Overall Objectives
Scientific Foundations
Application Domains
New Results
Contracts and Grants with Industry
Other Grants and Activities

Section: Scientific Foundations

Keywords : Data management, database, distributed database, multimedia, summaries, fuzzy logic, model engineering, distributed systems.

Scientific Foundations

Data Management

Data management is concerned with the storage, organisation, retrieval and manipulation of data of all kinds, from small and simple to very large and complex. It has become a major domain of computer science, with a large international research community and a strong industry. Continuous technology transfer from research to industry has led to the development of powerful DBMSs, now at the heart of any information system, and of advanced data management capabilities in many kinds of software products (application servers, document systems, directories, etc.).

The fundamental principle behind data management is data abstraction, which enables applications and users to deal with the data at a high conceptual level while ignoring implementation details. The relational model, by resting on a strong theory (set theory and first-order logic) to provide data independence, has revolutionized database management. The major innovation of relational DBMS has been to allow data manipulation through queries expressed in a high-level (declarative) language such as SQL. Queries can then be automatically translated into optimized query plans that take advantage of underlying access methods and indices. Many other advanced capabilities have been made possible by data independence : data and metadata modelling, schema management, consistency through integrity triggers, transaction support, etc.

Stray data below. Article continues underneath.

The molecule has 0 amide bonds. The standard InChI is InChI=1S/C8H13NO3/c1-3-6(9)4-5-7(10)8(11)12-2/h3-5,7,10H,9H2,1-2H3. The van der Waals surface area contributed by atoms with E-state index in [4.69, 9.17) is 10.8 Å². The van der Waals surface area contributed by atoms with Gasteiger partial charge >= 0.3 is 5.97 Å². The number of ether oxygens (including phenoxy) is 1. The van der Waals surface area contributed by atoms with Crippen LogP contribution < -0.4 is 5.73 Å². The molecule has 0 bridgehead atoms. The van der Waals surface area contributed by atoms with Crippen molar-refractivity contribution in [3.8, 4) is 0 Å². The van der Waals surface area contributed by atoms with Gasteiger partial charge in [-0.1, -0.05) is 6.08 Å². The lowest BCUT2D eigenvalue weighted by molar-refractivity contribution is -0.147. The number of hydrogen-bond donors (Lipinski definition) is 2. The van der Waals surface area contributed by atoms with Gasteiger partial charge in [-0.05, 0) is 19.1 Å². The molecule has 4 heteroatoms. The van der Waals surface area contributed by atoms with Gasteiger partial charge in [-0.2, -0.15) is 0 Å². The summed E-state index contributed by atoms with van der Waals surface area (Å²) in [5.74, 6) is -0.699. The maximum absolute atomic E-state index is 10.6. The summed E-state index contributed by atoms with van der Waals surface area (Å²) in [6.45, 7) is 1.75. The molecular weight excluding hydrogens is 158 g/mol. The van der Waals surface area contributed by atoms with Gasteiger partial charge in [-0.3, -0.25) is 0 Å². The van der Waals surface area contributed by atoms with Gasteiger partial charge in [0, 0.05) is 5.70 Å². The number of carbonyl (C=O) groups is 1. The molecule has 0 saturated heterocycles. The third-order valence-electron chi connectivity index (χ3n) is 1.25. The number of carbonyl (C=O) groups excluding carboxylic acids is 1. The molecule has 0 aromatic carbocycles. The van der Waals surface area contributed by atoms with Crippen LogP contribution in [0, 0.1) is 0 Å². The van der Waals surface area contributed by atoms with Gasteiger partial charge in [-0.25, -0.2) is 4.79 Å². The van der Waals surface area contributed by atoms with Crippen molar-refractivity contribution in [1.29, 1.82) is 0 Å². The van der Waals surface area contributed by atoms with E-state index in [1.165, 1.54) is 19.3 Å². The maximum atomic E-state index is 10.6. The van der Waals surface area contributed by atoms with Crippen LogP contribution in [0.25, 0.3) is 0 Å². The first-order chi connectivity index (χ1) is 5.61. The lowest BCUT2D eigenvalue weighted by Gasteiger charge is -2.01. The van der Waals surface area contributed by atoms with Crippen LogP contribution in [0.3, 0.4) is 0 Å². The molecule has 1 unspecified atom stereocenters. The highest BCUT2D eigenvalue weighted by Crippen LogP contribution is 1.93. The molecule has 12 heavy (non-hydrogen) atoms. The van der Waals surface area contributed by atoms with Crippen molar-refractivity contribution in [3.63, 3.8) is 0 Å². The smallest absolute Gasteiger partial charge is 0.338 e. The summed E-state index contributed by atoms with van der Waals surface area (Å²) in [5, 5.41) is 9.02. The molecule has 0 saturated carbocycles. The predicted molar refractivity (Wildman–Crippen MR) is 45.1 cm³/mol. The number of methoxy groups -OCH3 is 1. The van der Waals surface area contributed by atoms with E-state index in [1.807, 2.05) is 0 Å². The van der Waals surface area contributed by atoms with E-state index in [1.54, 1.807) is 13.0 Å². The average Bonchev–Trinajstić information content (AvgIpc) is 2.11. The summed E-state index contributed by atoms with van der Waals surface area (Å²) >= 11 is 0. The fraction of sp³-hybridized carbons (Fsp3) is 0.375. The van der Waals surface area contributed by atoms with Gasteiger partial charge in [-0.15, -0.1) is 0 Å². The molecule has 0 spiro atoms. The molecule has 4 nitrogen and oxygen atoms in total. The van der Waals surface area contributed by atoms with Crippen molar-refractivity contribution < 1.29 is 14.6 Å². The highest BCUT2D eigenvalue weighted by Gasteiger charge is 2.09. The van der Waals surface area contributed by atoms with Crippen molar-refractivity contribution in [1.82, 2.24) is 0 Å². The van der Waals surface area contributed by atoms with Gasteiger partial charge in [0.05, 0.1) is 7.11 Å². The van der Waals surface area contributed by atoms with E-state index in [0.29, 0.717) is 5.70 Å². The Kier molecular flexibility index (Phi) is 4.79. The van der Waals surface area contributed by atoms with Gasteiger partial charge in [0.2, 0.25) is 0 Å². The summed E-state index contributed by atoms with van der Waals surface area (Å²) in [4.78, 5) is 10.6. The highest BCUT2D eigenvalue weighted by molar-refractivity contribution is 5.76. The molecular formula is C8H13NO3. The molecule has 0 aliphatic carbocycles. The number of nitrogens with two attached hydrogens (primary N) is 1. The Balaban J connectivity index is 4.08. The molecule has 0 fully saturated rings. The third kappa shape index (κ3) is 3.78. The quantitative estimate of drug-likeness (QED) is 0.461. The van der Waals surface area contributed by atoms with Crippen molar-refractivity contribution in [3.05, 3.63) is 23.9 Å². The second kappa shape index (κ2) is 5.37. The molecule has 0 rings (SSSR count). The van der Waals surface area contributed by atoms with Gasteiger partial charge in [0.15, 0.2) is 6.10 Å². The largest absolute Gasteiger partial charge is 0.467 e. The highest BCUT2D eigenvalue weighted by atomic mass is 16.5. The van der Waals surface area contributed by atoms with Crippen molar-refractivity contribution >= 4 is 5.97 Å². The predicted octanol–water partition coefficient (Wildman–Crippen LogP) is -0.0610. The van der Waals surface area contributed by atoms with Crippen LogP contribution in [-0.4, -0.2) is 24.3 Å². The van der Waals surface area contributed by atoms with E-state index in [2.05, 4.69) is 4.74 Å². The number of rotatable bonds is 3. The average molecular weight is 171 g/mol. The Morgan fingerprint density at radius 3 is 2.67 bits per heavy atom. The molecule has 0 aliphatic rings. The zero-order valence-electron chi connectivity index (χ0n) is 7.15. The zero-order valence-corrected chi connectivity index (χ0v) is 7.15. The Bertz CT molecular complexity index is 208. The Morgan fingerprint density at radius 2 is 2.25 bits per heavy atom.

This data independence principle has also enabled DBMS to continuously integrate new advanced capabilities such as objet and XML support and to adapt to all kinds of hardware/software platforms from very small smart devices (PDA, smart card, etc.) to very large computers (multiprocessor, cluster, etc.) in distributed environments.

Following the invention of the relational model, research in data management continued with the elaboration of strong database theory (query languages, schema normalization, complexity of data management algorithms, transaction theory, etc.) and the design and implementation of DBMS. For a long time, the focus was on providing advanced database capabilities with good performance, for both transaction processing and decision support applications. And the main objective was to support all these capabilities within a single DBMS.

Today's hard problems in data management go well beyond the traditional context of DBMS. These problems stem from the need to deal with data of all kinds, in particular, text and multimedia, in highly distributed environments. Thus, we also capitalize on scientific foundations in multimedia data management, fuzzy logic, model engineering and distributed systems to address these problems.

Multimedia Data Management

Multimedia data such as image, audio or video is quite different from structured data and semi-structured (text) data in that it is media-specific (with specific operations) and described by metadata. Furthermore, useful representations of multimedia data, that are involved in storage and computation phases, are possibly voluminous and generally defined in high-dimensional spaces. Multimedia data management aims at providing high-level capabilities for organizing, searching and manipulating multimedia collections efficiently and accurately. To address this objective, we rely on the following research areas which we list in an order corresponding to the data flow: multimedia data analysis and pattern recognition, information retrieval and databases (mostly distributed). The overall architecture remains organised around the three fundamental parts of database design: modelling, querying and indexing. However, they have to be considerably adapted in order to manipulate multimedia data while maintaining the desired abstraction level.